Genting's stock price rose by 9.3%

MGM reportedly discussed potential Genting Singapore takeover with company's controlling shareholder

Genting Singapore's Resorts World Sentosa.
Reading time 2:49 min

Shares in firm Genting Singapore jumped after reports surfaced that the city-state’s casino operator is attracting takeover interest. US giant MGM Resorts International allegedly recently approached the company’s controlling shareholder -the billionaire Lim family- to express interest in a potential deal.

Genting Singapore’s stock price rose as much as 9.3% on Friday -which represents the most in nearly two years- before trading was halted following a query from the local exchange. Initial reports of the supposed takeover approach were delivered by Bloomberg News, which credits the return of tourists to the Asian travel hub as a potential source of interest for other firms.

People with knowledge of the matter told Bloomberg that while MGM’s discussions with the Lim family didn’t lead to an agreement, other potential suitors have also been in the “preliminary stages” of studying Genting Singapore. The company currently has a market value of about S$9.7 billion ($7 billion).

Genting Singapore is one of only two casino companies operating in the city-state, where it runs Resorts World Sentosa, a 490,000 square-meter destination located on an island off Singapore’s southern coast. The S$6.59 billion (US$5.03 billion) resort launched operations in 2010.

The multi-million venue features more than 550 gaming tables, and over 2,400 slot machines and other electronic games. Other attractions within the resort also include the Universal Studios Singapore theme park, plus an aquarium, water park, restaurants, and shops. At the time of development, it was one of the most expensive resorts ever constructed.

While there is no certainty the deliberations will lead to a transaction, MGM could still resume its pursuit of the company, the people told Bloomberg. Any deal for Genting Singapore would require regulatory approvals in the city-state, along with a green light from Genting Bhd. The Lim family-backed Malaysian conglomerate owns 53% of the business.

Representatives for Genting and MGM have yet to comment on the issue. A spokesperson for the Singapore Ministry of Trade and Industry did respond to Bloomberg’s request for comment, confirming that integrated resort operators must seek the approval of the Singapore Government if they were to consider any sale or subdivision. To date, no request from Resorts World Sentosa to divest or change ownership has been received by the city-state officials, the source said.

According to experts on the matter, takeover interest in the Singapore property comes as no surprise. Post-pandemic recovery at the resort is in full swing, with the region opening up while Western gaming companies look to gain a further footprint in emerging markets.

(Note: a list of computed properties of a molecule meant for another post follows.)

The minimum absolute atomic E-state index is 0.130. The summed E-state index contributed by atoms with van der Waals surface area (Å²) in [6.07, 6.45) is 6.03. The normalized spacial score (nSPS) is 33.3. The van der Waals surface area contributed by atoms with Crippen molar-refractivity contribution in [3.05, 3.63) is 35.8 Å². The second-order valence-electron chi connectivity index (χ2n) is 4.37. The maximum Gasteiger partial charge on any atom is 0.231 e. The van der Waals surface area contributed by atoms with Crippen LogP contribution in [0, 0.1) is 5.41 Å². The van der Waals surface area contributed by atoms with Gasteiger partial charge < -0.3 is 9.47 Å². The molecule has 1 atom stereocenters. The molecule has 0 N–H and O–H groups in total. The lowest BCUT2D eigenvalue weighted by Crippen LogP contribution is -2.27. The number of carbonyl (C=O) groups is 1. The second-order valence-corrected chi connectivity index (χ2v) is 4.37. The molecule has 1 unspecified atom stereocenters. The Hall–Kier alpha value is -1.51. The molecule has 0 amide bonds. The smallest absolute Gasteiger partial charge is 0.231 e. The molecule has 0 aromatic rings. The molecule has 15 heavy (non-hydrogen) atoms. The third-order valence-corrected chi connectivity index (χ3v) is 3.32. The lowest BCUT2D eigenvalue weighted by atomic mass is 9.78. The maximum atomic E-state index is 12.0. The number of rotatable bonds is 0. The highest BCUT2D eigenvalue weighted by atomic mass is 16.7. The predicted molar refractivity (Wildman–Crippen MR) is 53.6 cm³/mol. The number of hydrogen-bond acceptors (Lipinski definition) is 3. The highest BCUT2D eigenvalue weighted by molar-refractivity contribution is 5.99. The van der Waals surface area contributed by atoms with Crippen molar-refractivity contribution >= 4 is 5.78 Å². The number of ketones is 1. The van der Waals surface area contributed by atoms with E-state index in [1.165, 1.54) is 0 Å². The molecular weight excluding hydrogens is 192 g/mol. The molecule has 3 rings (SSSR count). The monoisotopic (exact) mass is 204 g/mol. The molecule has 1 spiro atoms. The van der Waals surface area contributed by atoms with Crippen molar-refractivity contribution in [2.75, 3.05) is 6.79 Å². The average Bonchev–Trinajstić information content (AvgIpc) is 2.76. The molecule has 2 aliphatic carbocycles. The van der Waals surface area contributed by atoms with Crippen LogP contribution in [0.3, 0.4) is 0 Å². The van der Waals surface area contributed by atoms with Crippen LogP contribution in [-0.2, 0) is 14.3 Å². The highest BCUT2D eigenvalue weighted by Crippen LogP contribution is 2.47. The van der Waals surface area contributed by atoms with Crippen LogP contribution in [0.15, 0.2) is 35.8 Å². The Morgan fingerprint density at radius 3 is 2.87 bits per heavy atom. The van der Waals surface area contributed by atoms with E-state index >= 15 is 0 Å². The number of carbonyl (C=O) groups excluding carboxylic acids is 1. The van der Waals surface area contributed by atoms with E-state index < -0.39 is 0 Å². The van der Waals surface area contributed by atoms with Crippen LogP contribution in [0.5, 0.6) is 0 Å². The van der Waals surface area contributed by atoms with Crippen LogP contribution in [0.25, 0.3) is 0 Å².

Rendering for MGM's proposed resort in Osaka, Japan

In addition to running gaming venues in its home market in the US, MGM has operations in Macau, and is seeking to bring a $10 billion integrated resort to Osaka, Japan, a further sign that the firm is looking to expand its Asian presence. It doesn’t, however, currently have any property in Singapore, where only two operators are currently active: Genting, and Las Vegas Sands, the latter running the Marina Bay Sands resort.

The alleged takeover propositions come at a time in which Singapore shows an interest in competing with Macau. The special administrative region of China -the largest gambling hub in the world- has temporarily shut down its casinos by government order in an effort to contain a Covid-19 outbreak: Macau casinos are expected to have zero revenue in the coming months.

The opposite scenario to that in Macau would seem to be taking place in Singapore. Genting Bhd., the Lim family’s flagship company, has seen its net loss narrow in the first quarter, amid predictions of international tourism continuing its gradual recovery. Genting Singapore also managed to remain profitable through much of the pandemic, and most recently reported a 13% year-on-year revenue increase to S$315 million ($225 million).

The conglomerate reportedly aims to ramp up operations at its Malaysian resort following the relaxation of Covid restrictions, according to Bloomberg. It is also seeking to reinforce its position in the US, where it owns New York’s Resorts World New York City (RWNYC) and Resorts World Catskills (RWC), and the $4.3 billion Resorts World Las Vegas (RWLV).

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